Figure 3.27 By application of a more heavily doped coating (p +) just in front of the back contact, a back-area field (BSF) and thus a potential barrier are created that deflect electrons away from the solar cell area, where they are particularly prone to recombination. This in turn greatly increases the chances that an electron will be liberated by a low-energy photon near the back contact in such a way that recombination will be averted and the electron will be diffused while still in the space charge zone, where the electron can be definitively separated from the ubiquitous holes in the p-field and can thus contribute to the outer current flow. Thus realization of a BSF increases the likelihoodрт that a photon-generated electron can be successfully separated and thus be made to flow through the outer circuit. This in turn increases solar cell Isc an (by virtue of reduced Is) also VOc [Gre95]

newer c-Si solar cells has a beneficial effect on this coefficient in that the relative change in the presence of higher Vqc is somewhat lower.

Solar cell efficiency is an extremely important parameter for PV system operation. Needless to say, both researchers and vendors in the PV sector would like to be able to indicate the highest possible efficiency


Figure 3.28 Spectral quantum efficiency of the following materials: Cz, monocrystalline Si (sc-Si); TFS:H, amorphous thin-film Si (a-Si:H); CIS, thin-film CuInSe2. State of the art as of 1986. Arco Solar [3.3]/Willi Maag


Figure 3.29 Reduced self-shading via a front electrode buried-contact arrangement. The front contact is realized via narrow laser grooves. A specially designed back contact increases light reflection, while higher p+ doping creates a BSF that reduces recombination. BP Solar makes this type of solar cell. UNSW, Centre for Photovoltaic Engineering

levels for their research outcomes or products (as the case may be); these values for commercially available products are indicated in Section 1.4.1.

Efficiency levels exceeding those of commercially available products by several percentage points have been achieved in laboratory settings. However, a certain amount of fudging has gone on in pursuit of the highest possible solar cell efficiency levels, in that many researchers base efficiency solely on active surfaces (i. e. those not shaded by front contacts) and thus automatically ‘achieve’ higher values. In some cases, the efficiency values indicated are missing key data such as spectrum AM count, cell area, cell temperature and so on, thus often making it impossible to compare the values in the literature head to head. The solar cell efficiency Zpv data in Table 3.2, achieved in laboratory settings, can be regarded as reliable.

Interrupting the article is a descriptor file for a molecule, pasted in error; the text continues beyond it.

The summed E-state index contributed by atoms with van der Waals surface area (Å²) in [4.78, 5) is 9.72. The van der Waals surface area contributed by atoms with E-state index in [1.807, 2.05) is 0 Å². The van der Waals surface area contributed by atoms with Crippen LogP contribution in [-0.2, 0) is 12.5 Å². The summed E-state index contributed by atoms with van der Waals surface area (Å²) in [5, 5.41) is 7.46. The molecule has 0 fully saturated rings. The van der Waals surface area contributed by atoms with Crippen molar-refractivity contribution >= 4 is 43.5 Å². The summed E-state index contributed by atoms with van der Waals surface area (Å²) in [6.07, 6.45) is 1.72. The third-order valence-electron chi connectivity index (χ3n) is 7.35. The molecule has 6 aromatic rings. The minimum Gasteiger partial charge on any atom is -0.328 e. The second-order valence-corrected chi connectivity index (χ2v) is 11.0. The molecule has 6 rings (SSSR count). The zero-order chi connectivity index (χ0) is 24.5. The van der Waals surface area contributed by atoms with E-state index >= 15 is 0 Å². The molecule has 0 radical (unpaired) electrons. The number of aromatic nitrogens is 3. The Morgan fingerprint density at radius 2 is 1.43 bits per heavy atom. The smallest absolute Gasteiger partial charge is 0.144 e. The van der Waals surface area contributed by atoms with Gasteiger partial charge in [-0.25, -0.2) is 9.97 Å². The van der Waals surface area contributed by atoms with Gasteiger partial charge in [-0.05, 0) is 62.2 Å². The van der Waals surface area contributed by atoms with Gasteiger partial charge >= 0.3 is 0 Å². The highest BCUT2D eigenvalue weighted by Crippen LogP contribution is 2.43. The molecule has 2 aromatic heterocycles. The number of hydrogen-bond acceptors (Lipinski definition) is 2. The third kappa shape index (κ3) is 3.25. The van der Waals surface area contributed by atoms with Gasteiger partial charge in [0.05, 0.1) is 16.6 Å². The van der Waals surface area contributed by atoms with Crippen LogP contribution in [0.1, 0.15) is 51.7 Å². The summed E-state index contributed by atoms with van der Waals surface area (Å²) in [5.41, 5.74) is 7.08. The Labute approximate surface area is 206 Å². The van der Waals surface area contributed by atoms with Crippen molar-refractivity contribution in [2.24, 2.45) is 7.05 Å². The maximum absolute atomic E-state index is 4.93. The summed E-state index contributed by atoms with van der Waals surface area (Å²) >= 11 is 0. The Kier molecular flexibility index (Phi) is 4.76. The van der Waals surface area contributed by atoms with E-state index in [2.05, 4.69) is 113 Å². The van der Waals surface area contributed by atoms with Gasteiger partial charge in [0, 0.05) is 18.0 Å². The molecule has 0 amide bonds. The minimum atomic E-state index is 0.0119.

Figure 3.30 shows the structure of a PERL cell developed by a research team led by M. A. Green from the University of New South Wales, which has long since held the record (as at 2009) for the highest monocrystalline Si solar cell efficiency. The efficiency zpv of this cell, which integrates virtually all of the efficiency optimization technologies that are realizable today, is very close to the theoretical limit as in Figure 3.25.

Table 3.2 The lab efficiency level zpv that has been attained (and confirmed by impartial observers) with small cells (area 1 to 4 cm2) and only one p-n junction, at STC (AM1.5 spectrum, 1kW/m2, cell temperature 25 °C) [3.2]. The differences between the data shown here and the data in [Hab07] are partially attributable to a minor change that was effected in the standard AM1.5 spectrum in 2008 (new IEC 60904-3:2008) [3.2]. Reproduced by permission of Wiley-Blackwell





GaAs (thin film)


sc-Si (monocrystalline)


mc-Si (multicrystalline)




Cu(In, Ga)Se2 (CIGS)






rear contact oxide

Подпись: finger "inverted" pyramids Figure 3.30 Structure of an sc-Si PERL cell, which is endowed with a special area design featuring inverted pyramids, bilateral area passivation and point contacts with a BSF. Owing to these characteristics, the PERL solar cell currently holds the record for c-Si cell efficiency, amounting to ZPV = 24% [Gre95]. However, as a result of the many process steps entailed by this cell, producing it is still extremely cost intensive. UNSW, Centre for Photovoltaic Engineering
Figure 3.31 shows the characteristic V-I curve for such a solar cell. Noteworthy here is that the open – circuit voltage Voc, short-circuit current density JSC and fill factor FF are considerably higher than with commercially available monocrystalline solar cells.

A key factor for commercially available solar cells is not only high efficiency, but also a reasonable price. It is no easy matter to integrate all available efficiency optimization technologies into an industrial production process at a reasonable cost. However, the efficiency of commercially available solar cells is bound to increase somewhat in the coming years, in view of the above lab values.

Updated: August 3, 2015 — 11:42 pm